The western side of the park is the more active area, with tennis courts and a puppet theatre that has been in the same family for the best part of a century, and still puts on enthralling shows. The quieter, wooded southeast corner ends in a miniature orchard of elaborately espaliered pear trees.

Montmartre – where to stay in Paris for couples
One of Paris’s most romantic quarters, Montmartre is famed for its association with artists like Renoir, Degas, Picasso and Toulouse-Lautrec. It long existed as a hilltop village outside the city walls, and today the steep streets around the Butte Montmartre, Paris’s highest point, preserve an attractively village-like atmosphere.

Though The Moulin Rouge’s environs have lost the glamour they once had, you can’t help but be drawn towards the tatty red windmill. Its windows are filled with photos of beaming showgirls. When Toulouse-Lautrec immortalized the Moulin Rouge in his paintings, it was one of many such bawdy, populist cabarets in the area. Nowadays, it survives on its reputation, offering expensive Vegas-style dinner-and-show deals.

Canal St-Martin and La Villette – for a mix of romantic and hipster vibe
La Villette and the Canal St-Martin, in the northeast of the city, were for generations the centre of a densely populated working-class district. Since then, they have undergone extensive renovation. Today the quais have been made more appealing to cyclists, rollerbladers and pedestrians and the area is peppered with trendy cafés and bars. For those who like an up and coming vibe, this a where to stay in Paris.

Le Louvre – for a luxurious experience
The Louvre is one of the world’s truly great museums. Opened in 1793, during the Revolution, it soon acquired the largest art collection on earth, thanks to Napoleon’s conquests. Today, it houses paintings, sculptures and precious art objects, from Ancient Egyptian jewellery to the beginnings of Impressionism. Separate from the Louvre proper, but within the palace, is the museum Les Arts Décoratifs.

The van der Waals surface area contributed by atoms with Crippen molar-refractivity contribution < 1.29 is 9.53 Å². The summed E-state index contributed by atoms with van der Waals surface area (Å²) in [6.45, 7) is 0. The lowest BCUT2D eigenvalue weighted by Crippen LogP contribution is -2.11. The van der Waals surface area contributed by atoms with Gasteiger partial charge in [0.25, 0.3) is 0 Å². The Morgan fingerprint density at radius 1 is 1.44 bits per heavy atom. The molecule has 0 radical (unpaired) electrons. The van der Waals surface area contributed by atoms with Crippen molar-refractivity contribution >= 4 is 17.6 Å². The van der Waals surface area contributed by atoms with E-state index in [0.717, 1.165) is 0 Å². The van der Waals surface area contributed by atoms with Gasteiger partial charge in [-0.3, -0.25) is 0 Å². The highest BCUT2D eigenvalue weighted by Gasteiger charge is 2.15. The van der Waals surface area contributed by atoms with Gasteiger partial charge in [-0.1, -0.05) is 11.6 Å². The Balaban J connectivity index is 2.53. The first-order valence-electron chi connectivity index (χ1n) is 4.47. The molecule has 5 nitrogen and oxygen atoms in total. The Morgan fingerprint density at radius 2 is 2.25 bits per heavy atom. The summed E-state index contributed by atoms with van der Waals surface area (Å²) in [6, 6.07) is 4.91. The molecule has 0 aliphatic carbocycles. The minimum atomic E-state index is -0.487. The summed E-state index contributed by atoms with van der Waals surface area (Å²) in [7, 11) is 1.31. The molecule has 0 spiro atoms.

The largest of the museum’s collections is its paintings. The early Italians are perhaps the most interesting, among them Leonardo da Vinci’s Mona Lisa. If you want to get near her, go during one of the evening openings, or first thing in the day. Other highlights of the Italian collection include two Botticelli frescoes and Fra Angelico’s Coronation of the Virgin.

South Pigalle – best area for a local Paris vibe
The southern slopes of Montmartre are bordered by the boulevards de Clichy and Rochechouart. At the Barbès end of bd Rochechouart crowds teem around the cheap Tati department stores. African street vendors hawk textiles, watches and trinkets. The area where the two roads meet, around place Pigalle, has long been associated with sleaze, sex shops and shows.

The area is changing, however: the streets just south of place Pigalle have been rebranded SoPi (“South Pigalle”) and are now some of the city’s hippest. Most of the sleazy bars have closed and been replaced by trendy cocktail bars, bistros and organic grocers. Rues de Douai, Victor-Massé and Houdon sport a large number of electric guitar and hi-fi shops. Rue des Martyrs is one of Paris’s most enjoyable gastro-streets.